Animal feed resources information system

Feeding strategies to enhance productivity and reduce the environment “hoofprint”

By Harinder P. S. Makkar, FAO, Rome, Italy

Livestock account for approximately 14.5% of all anthropogenic greenhouse gas (GHG) emissions. Demand for animal products is expected to increase by 60-70% in the coming approximately three decades, which could put further pressure on already depleting natural resources. The production, processing and transport of feed accounts for about 45% of the GHG emission from the livestock sector. There is thus a clear need to use smart feeding strategies, which could enhance resource use efficiency, increase animal productivity and reduce environmental "hoofprint". Some of such strategies are described in this paper. Many other examples are illustrated in Feedipedia datasheets.

Impact of climate change on livestock productivity

By Sejian, V.1,2, Gaughan, J. B.2, Raghavendra Bhatta1 and Naqvi, S. M. K.3

Climate change will have an impact on livestock performance in many regions and as per most predictive models the impact will be detrimental. Animals will have to face weathers extremes, e.g. intense heat waves, floods and droughts and will also be offered less feeds or poorer quality feeds. This paper makes an attempt to project the adverse impact of climate change on livestock production and the potential way of alleviating it.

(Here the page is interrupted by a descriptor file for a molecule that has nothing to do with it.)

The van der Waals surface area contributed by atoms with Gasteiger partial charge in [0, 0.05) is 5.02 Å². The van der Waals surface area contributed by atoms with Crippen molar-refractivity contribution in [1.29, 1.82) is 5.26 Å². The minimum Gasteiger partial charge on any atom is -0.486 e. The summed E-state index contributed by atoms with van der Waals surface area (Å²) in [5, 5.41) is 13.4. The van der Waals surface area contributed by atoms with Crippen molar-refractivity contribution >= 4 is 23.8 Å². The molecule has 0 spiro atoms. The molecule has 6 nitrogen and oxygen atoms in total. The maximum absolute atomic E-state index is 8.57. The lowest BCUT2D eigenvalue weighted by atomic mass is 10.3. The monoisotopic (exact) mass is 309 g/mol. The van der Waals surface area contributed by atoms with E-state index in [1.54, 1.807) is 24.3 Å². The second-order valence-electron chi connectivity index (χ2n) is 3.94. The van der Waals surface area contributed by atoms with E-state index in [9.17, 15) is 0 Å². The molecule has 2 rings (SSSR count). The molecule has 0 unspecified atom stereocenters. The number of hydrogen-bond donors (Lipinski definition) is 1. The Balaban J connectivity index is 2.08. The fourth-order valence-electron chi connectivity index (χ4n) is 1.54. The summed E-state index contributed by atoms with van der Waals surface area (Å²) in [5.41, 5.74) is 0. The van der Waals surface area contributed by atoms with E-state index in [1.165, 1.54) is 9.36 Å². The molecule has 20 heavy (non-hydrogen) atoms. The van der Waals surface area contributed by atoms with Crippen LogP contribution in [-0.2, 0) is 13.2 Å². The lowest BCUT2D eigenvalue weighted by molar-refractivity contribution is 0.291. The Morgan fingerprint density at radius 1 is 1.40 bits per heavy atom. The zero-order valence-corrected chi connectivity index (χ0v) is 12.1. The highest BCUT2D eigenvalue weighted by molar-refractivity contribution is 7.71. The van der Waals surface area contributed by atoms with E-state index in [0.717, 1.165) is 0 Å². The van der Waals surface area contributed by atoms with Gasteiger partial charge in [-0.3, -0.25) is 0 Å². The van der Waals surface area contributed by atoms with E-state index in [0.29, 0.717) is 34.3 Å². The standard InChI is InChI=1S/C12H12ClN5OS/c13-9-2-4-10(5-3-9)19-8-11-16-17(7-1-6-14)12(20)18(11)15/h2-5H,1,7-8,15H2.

Impacts of feeding less food-competing feedstuffs to livestock on global food system sustainability

By Christian Schader, Research Institute of Organic Agriculture (FiBL), Switzerland

A global model system was designed in order to calculate various scenarios of food availability and impacts of food production on the environment. This model can be used in the future to answer various questions on the sustainability of agricultural and food systems.

Artificial meat may hold promise, but significant concerns remain

By J.-F. Hocquette (INRA) and L. I. Laestadius (Univ. Wisconsin-Milwaukee)

Articificial meat made from cultured stem cells could be an alternative to traditional meat. It would need fewer farm animals and would address the challenge of producing enough meat for our increasing human population. However, production techniques still need to become more efficient and economically sustainable. Public receptiveness towards artificial meat is also ambivalent and other alternatives to enhance protein production within 25 years will have to be taken into account.

New insights into categorising the status of milking cows on a dairy farm

By John Moran, Profitable Dairy Systems, Kyabram, Victoria, Australia

Defining the status (wet, non-pregnant; wet, pregnant; dry, pregnant; dry, non-pregnant) of milking cows in tropical dairy farms is a useful tool to manage feeding and herd management. Good observation skills and a regular collection of data are necessary to provide consistent supply of nutrients to sustain milk yields.

NIRS for feed and soil analysis in developing countries

By Pierre Dardenne (Walloon Agricultural Research Centre) and Paulo Salgado (CIRAD)

NIRS theory in a few words

Spectroscopy refers to the science dealing with the interactions between matter and light. In the infrared region (780 – 10 000 nanometers – Figure 1), the light hitting organic matter can be absorbed by the molecular vibrations at specific wavelengths depending on the chemical bonds (OH, CH, NH, etc.).

Do you know of a non-toxic Jatropha and its merit as animal feed?

By Harinder P.S. Makkar, FAO, Rome

On hearing jatropha (Jatropha curcas) two things come to mind:  it is an oil plant and its seeds are toxic. However, a non-toxic genotype of J. curcas exists in Mexico. Its seeds are consumed by people after roasting. Also after removal of the seed shells the kernel paste is used in local dishes in some parts of Mexico.